The title of the play refers to the slang word “bent” used in some European countries to refer to homosexuals.
Max, a promiscuous gay man in 1930s Berlin, is at odds with his wealthy family because of his homosexuality. One evening, much to the resentment of his boyfriend Rudy, he brings home a handsome Sturmabteilung man. Unfortunately, it is the night that Hitler orders the assassination of the upper echelon of the Sturmabteilung corps, to consolidate his power. The Sturmabteilung man is discovered and killed by SS men in Max and Rudy’s apartment, and the two have to flee Berlin.
Max’s uncle Freddie, who is also gay, but lives a more discreet life with rent boys to satisfy his desires, has organized new papers for Max to flee to France where homosexuality is legal, but Max refuses to leave his naïve boyfriend behind. As a result, Max and Rudy are found and arrested by the Gestapo and put on a train headed for Dachau concentration camp.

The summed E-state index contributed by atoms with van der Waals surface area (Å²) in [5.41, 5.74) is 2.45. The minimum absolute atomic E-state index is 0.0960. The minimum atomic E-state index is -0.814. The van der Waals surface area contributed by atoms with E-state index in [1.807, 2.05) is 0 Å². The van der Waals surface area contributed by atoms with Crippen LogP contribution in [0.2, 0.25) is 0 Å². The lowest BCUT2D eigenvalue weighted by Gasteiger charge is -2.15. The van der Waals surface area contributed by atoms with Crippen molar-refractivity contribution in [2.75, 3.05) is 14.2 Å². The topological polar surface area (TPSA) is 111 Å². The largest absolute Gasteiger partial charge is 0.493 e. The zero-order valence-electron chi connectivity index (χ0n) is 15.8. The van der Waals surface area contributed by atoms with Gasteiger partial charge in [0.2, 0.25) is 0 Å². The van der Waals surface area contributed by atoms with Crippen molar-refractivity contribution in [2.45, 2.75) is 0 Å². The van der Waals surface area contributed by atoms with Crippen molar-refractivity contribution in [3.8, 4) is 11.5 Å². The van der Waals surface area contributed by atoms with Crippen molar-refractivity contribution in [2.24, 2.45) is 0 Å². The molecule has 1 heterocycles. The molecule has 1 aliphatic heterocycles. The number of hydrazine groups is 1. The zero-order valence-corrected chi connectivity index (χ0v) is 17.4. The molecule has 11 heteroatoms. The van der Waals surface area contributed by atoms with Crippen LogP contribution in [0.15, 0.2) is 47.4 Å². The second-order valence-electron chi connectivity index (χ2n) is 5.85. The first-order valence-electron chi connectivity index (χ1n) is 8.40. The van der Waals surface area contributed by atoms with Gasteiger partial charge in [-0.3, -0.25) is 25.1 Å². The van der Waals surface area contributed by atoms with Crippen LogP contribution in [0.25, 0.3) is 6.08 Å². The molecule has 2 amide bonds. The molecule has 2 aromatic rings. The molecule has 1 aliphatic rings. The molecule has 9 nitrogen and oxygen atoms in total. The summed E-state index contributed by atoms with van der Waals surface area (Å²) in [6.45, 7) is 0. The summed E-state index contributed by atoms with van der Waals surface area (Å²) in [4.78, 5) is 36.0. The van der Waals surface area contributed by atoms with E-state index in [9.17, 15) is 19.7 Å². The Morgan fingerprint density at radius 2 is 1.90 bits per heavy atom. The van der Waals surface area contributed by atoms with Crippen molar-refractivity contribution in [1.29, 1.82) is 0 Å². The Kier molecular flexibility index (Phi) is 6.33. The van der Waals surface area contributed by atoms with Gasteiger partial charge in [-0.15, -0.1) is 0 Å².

We will STOP here in case anyone out there is not familiar with the story.
In the original London 1979 Royal Court production, which later transferred to the West End, Ian McKellen played the role of Max.
When BENT made it to America a year later the play featured Richard Gere as Max, David Marshall Grant as Rudy, James Remar as Wolf, Michael Gross as Greta, George Hall as Uncle Freddie, and the late actor David Dukes as Horst.
In 1997, Martin Sherman adapted Bent into a film of the same name, which was directed by Sean Mathias and starred: Clive Owen, Mick Jagger, and Ian McKellan from the original London production this time in the role of Uncle Freddy.
“Bent” tells a heartrending love story, set against the backdrop of the Holocaust. If you have not seen I urge you to do so.
You can watch the trailer below.